Kara Walker for Arto Lindsay: Salt
Kara Walker has acquired her reputation through painted or cut out black silhouettes in which she addresses colonialism. For Arto Lindsay’s album “Salt”, Walker depicts a tall black woman being pressed against a tree by a short white man who wants to carve her with a chisel like a sculpture.
Mark Ryden for Tyler, The Creator: Wolf
Wile Mark Ryden is best known for the album cover of Michael Jackson’s “Dangerous”, he made one of his latest illustrations for Tyler, The Creator’s vinyl “Wolf”. The American rapper released this image first on his Instagram account.
Ryan McGingley for Sigur Rós: Með suð í eyrum við spilum endalaust
For Sigur Rós’ 2008 album, which translates as “With a Buzz in Our Ears We Play Endlessly”, Ryan McGingley took a photo of naked men running over a highway towards the vast Icelandic mountainous landscape. This creates a utopian notion of youth and lightness and compliments the band’s ethereal sound.
Jeff Koons for Lady Gaga: Artpop
Jeff Koons is known all around the world for turning kitsch items or toys into sculptures. In 2013, he illustrated Lady Gaga’s album cover “Artpop” in which she appears like a modern pop-art version of Botticelli’s “The Birth of Venus”. Trying to blur the lines between art and her pop music, she addresses the artist in her song “Applause” by singing, “One second I’m a Koons, then suddenly the Koons is me”.
Laurie Anderson for Laurie Anderson: O Superman
Some artists create the artworks for their music themselves: For the cover of her 1981 single “O Superman”, Laurie Anderson incorporated a graphic still of one of interactive machine artist Perry Hoberman’ videos. He also contributes to the experimental tune by performing saxophone and walkie-talkie effects . The song leans heavily on the aria “O Sovereign, O Judge, O Father” by Jules Massenet’s 1885 opera Le Cid.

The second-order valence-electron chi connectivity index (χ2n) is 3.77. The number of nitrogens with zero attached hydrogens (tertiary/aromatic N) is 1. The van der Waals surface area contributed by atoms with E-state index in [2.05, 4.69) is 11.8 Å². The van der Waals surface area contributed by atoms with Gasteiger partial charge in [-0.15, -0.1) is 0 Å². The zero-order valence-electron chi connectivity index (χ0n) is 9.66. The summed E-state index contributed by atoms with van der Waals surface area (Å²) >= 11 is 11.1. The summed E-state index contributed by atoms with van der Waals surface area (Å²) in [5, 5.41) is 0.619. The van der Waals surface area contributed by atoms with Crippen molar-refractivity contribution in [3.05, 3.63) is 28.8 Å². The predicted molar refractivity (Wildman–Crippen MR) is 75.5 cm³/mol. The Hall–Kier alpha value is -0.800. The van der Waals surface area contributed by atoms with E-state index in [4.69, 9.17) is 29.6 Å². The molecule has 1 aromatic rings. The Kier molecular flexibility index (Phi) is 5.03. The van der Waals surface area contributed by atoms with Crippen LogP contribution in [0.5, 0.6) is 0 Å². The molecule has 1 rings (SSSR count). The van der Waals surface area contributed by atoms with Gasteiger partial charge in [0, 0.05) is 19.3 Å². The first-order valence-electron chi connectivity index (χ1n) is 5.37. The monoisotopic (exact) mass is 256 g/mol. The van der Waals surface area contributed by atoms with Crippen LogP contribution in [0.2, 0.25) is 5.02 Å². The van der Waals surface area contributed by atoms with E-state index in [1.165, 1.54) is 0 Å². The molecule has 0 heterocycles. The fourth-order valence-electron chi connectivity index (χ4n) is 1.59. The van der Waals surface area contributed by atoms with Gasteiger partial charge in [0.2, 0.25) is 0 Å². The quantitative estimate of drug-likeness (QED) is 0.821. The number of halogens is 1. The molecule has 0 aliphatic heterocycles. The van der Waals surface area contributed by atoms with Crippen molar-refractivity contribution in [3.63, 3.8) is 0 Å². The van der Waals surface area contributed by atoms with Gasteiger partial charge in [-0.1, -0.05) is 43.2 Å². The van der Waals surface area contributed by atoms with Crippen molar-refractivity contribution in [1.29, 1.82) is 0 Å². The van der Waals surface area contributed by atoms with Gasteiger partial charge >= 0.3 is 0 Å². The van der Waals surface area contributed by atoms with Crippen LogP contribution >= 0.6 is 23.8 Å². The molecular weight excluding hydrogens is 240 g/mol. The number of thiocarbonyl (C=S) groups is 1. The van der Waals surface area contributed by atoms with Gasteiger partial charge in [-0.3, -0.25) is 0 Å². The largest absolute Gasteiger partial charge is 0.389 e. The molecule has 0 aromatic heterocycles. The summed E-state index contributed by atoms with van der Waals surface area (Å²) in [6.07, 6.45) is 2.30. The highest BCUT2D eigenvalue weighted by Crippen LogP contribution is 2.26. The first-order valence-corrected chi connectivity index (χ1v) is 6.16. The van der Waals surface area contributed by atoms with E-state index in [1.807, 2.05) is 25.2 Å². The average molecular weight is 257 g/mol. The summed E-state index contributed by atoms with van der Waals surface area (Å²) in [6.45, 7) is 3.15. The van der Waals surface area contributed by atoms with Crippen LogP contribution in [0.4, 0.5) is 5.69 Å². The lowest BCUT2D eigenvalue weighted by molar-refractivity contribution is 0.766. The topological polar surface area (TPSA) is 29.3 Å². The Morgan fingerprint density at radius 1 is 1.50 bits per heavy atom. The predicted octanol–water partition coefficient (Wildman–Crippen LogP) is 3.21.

Roy Lichtenstein for Bobby “O”: I Cry for You
While Roy Lichtenstein was very passionate about music, he never worked on any musical projects except for designing the DreamWork’s record logo in 1996. However, some musicians used his images for their music covers regardless. This is how Lichtenstein’s famous “Crying Girl” ended up on the cover of Hi-NRG dance music father Bobby Orlando’s (Bobby “O”) 1983 single “I Cry For You”.
Gerhard Richter for Sonic Youth: Daydream Nation
German artist Gerhard Richter’s photo-painting “Candle”, which is on the cover of Sonic Youth’s album “Daydream Nation” (1988), refers to the band’s illuminated transformation to a clearer sound and a more articulated style compared to their earlier works.
Raymond Pettibon for Black Flag: Nervous Breakdown
Raymond Pettibon did not only design Black Flag’s 1980 EP “Nervous Breakdown”, but he also coined the band’s name and its emblem of four bars. The cover depicts a teacher cornering a belligerent pupil – a metaphor of the social rebellion of punk.
Metahaven for Holly Herndon: Platform
Hyper-connectivity and the loss of identity in the fast-advancing digital era are the themes of Holly Herndon’s latest album “Platform” (2015). The designers of the Dutch agency Metahaven translated this approach by portraying Herndon behind several layers of different colours and patterns, making her seem to be lost behind the constantly moving influences of life.
Steven Parrino for Melvins: Sludge Glamorous
Artist, musician and biker Steven Parrino’s created a form of necrophiliac art. Dark colours and gloomy subjects make up his images and he often breaks them into several parts or layers, such as seen on the cover for Melvin’s EP “Sludge Glamorous”. Released in 2010, the band paid homage to the artist who died in a motorcycle accident five years earlier.